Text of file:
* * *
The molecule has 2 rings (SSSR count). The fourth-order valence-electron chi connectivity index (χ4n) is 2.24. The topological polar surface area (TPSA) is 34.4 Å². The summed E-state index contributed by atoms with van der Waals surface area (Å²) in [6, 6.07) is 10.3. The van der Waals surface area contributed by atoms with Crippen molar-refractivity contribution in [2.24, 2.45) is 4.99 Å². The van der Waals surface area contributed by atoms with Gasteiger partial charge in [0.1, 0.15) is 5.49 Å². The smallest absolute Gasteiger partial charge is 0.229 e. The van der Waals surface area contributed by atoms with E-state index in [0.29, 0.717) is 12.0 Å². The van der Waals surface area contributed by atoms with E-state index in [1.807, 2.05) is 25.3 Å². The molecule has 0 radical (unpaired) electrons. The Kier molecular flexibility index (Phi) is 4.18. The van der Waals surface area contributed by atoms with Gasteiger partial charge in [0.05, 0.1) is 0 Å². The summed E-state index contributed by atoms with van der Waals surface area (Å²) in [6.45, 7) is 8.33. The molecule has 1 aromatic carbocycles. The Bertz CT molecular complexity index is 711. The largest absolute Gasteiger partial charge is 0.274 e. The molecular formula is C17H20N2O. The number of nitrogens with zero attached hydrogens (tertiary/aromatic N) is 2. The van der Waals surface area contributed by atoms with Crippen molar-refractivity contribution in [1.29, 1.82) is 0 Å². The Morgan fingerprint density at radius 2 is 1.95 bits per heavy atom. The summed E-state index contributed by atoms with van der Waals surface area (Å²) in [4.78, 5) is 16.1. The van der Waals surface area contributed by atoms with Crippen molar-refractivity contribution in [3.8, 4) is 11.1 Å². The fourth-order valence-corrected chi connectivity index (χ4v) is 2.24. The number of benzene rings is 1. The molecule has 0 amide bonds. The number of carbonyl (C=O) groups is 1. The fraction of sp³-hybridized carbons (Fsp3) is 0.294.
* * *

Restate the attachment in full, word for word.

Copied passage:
The molecule has 2 rings (SSSR count). The fourth-order valence-electron chi connectivity index (χ4n) is 2.24. The topological polar surface area (TPSA) is 34.4 Å². The summed E-state index contributed by atoms with van der Waals surface area (Å²) in [6, 6.07) is 10.3. The van der Waals surface area contributed by atoms with Crippen molar-refractivity contribution in [2.24, 2.45) is 4.99 Å². The van der Waals surface area contributed by atoms with Gasteiger partial charge in [0.1, 0.15) is 5.49 Å². The smallest absolute Gasteiger partial charge is 0.229 e. The van der Waals surface area contributed by atoms with E-state index in [0.29, 0.717) is 12.0 Å². The van der Waals surface area contributed by atoms with E-state index in [1.807, 2.05) is 25.3 Å². The molecule has 0 radical (unpaired) electrons. The Kier molecular flexibility index (Phi) is 4.18. The van der Waals surface area contributed by atoms with Gasteiger partial charge in [0.05, 0.1) is 0 Å². The summed E-state index contributed by atoms with van der Waals surface area (Å²) in [6.45, 7) is 8.33. The molecule has 1 aromatic carbocycles. The Bertz CT molecular complexity index is 711. The largest absolute Gasteiger partial charge is 0.274 e. The molecular formula is C17H20N2O. The number of nitrogens with zero attached hydrogens (tertiary/aromatic N) is 2. The van der Waals surface area contributed by atoms with Crippen molar-refractivity contribution in [1.29, 1.82) is 0 Å². The Morgan fingerprint density at radius 2 is 1.95 bits per heavy atom. The summed E-state index contributed by atoms with van der Waals surface area (Å²) in [4.78, 5) is 16.1. The van der Waals surface area contributed by atoms with Crippen molar-refractivity contribution in [3.8, 4) is 11.1 Å². The fourth-order valence-corrected chi connectivity index (χ4v) is 2.24. The number of benzene rings is 1. The molecule has 0 amide bonds. The number of carbonyl (C=O) groups is 1. The fraction of sp³-hybridized carbons (Fsp3) is 0.294.